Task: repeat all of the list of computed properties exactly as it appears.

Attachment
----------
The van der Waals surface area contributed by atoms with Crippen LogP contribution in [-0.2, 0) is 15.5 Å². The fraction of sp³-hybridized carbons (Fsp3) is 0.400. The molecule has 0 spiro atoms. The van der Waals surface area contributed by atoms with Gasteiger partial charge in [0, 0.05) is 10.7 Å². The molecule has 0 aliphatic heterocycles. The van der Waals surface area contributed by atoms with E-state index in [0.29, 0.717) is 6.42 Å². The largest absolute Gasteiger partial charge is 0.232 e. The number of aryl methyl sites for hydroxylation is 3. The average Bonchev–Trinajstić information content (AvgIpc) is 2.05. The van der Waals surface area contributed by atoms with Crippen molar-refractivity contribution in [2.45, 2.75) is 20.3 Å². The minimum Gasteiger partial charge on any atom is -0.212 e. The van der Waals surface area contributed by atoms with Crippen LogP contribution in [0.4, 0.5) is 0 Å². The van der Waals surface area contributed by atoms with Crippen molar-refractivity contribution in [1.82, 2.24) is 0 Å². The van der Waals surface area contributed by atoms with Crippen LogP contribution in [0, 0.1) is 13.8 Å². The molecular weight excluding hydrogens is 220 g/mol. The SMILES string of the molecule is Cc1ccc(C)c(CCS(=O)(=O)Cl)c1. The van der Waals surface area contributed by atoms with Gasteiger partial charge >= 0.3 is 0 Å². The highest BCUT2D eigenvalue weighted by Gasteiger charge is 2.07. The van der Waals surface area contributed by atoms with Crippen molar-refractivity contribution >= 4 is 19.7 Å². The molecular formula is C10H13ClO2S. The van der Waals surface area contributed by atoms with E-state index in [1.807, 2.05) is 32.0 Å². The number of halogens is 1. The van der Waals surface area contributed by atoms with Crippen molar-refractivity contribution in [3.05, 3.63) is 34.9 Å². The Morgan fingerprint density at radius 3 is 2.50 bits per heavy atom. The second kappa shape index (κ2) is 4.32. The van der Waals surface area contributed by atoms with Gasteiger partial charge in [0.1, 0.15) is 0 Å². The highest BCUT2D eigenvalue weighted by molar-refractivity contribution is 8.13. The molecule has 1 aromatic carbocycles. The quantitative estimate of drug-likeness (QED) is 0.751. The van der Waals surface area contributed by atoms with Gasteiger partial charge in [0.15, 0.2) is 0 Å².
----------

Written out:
The van der Waals surface area contributed by atoms with Crippen LogP contribution in [-0.2, 0) is 15.5 Å². The fraction of sp³-hybridized carbons (Fsp3) is 0.400. The molecule has 0 spiro atoms. The van der Waals surface area contributed by atoms with Gasteiger partial charge in [0, 0.05) is 10.7 Å². The molecule has 0 aliphatic heterocycles. The van der Waals surface area contributed by atoms with E-state index in [0.29, 0.717) is 6.42 Å². The largest absolute Gasteiger partial charge is 0.232 e. The number of aryl methyl sites for hydroxylation is 3. The average Bonchev–Trinajstić information content (AvgIpc) is 2.05. The van der Waals surface area contributed by atoms with Crippen molar-refractivity contribution in [2.45, 2.75) is 20.3 Å². The minimum Gasteiger partial charge on any atom is -0.212 e. The van der Waals surface area contributed by atoms with Crippen LogP contribution in [0.4, 0.5) is 0 Å². The van der Waals surface area contributed by atoms with Crippen molar-refractivity contribution in [1.82, 2.24) is 0 Å². The van der Waals surface area contributed by atoms with Crippen LogP contribution in [0, 0.1) is 13.8 Å². The molecular weight excluding hydrogens is 220 g/mol. The SMILES string of the molecule is Cc1ccc(C)c(CCS(=O)(=O)Cl)c1. The van der Waals surface area contributed by atoms with Gasteiger partial charge >= 0.3 is 0 Å². The highest BCUT2D eigenvalue weighted by Gasteiger charge is 2.07. The van der Waals surface area contributed by atoms with Crippen molar-refractivity contribution >= 4 is 19.7 Å². The molecular formula is C10H13ClO2S. The van der Waals surface area contributed by atoms with E-state index in [1.807, 2.05) is 32.0 Å². The number of halogens is 1. The van der Waals surface area contributed by atoms with Crippen molar-refractivity contribution in [3.05, 3.63) is 34.9 Å². The Morgan fingerprint density at radius 3 is 2.50 bits per heavy atom. The second kappa shape index (κ2) is 4.32. The van der Waals surface area contributed by atoms with Gasteiger partial charge in [0.1, 0.15) is 0 Å². The highest BCUT2D eigenvalue weighted by molar-refractivity contribution is 8.13. The molecule has 1 aromatic carbocycles. The quantitative estimate of drug-likeness (QED) is 0.751. The van der Waals surface area contributed by atoms with Gasteiger partial charge in [0.15, 0.2) is 0 Å².